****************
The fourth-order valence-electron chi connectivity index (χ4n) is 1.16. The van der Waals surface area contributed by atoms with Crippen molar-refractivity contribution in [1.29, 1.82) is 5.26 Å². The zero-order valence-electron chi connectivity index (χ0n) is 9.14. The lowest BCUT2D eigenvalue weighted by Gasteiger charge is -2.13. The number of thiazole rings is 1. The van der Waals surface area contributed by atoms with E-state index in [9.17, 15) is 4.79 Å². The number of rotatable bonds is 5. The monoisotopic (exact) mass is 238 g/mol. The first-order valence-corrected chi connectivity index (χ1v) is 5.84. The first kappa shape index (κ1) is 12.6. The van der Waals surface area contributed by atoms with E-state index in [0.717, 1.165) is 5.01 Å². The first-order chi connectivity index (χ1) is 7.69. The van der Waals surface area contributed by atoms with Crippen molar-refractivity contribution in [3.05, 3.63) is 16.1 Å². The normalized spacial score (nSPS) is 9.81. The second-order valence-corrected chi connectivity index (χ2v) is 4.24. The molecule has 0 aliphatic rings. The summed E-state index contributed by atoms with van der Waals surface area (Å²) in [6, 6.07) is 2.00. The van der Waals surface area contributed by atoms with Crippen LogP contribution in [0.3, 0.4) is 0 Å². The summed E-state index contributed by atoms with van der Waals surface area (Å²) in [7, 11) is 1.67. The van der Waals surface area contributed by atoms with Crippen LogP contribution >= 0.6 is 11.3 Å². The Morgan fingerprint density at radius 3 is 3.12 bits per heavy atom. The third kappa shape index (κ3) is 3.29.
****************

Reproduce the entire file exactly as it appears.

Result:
The fourth-order valence-electron chi connectivity index (χ4n) is 1.16. The van der Waals surface area contributed by atoms with Crippen molar-refractivity contribution in [1.29, 1.82) is 5.26 Å². The zero-order valence-electron chi connectivity index (χ0n) is 9.14. The lowest BCUT2D eigenvalue weighted by Gasteiger charge is -2.13. The number of thiazole rings is 1. The van der Waals surface area contributed by atoms with E-state index in [9.17, 15) is 4.79 Å². The number of rotatable bonds is 5. The monoisotopic (exact) mass is 238 g/mol. The first-order valence-corrected chi connectivity index (χ1v) is 5.84. The first kappa shape index (κ1) is 12.6. The van der Waals surface area contributed by atoms with E-state index in [0.717, 1.165) is 5.01 Å². The first-order chi connectivity index (χ1) is 7.69. The van der Waals surface area contributed by atoms with Crippen molar-refractivity contribution in [3.05, 3.63) is 16.1 Å². The normalized spacial score (nSPS) is 9.81. The second-order valence-corrected chi connectivity index (χ2v) is 4.24. The molecule has 0 aliphatic rings. The summed E-state index contributed by atoms with van der Waals surface area (Å²) in [6, 6.07) is 2.00. The van der Waals surface area contributed by atoms with Crippen LogP contribution in [0.3, 0.4) is 0 Å². The summed E-state index contributed by atoms with van der Waals surface area (Å²) in [7, 11) is 1.67. The van der Waals surface area contributed by atoms with Crippen LogP contribution >= 0.6 is 11.3 Å². The Morgan fingerprint density at radius 3 is 3.12 bits per heavy atom. The third kappa shape index (κ3) is 3.29.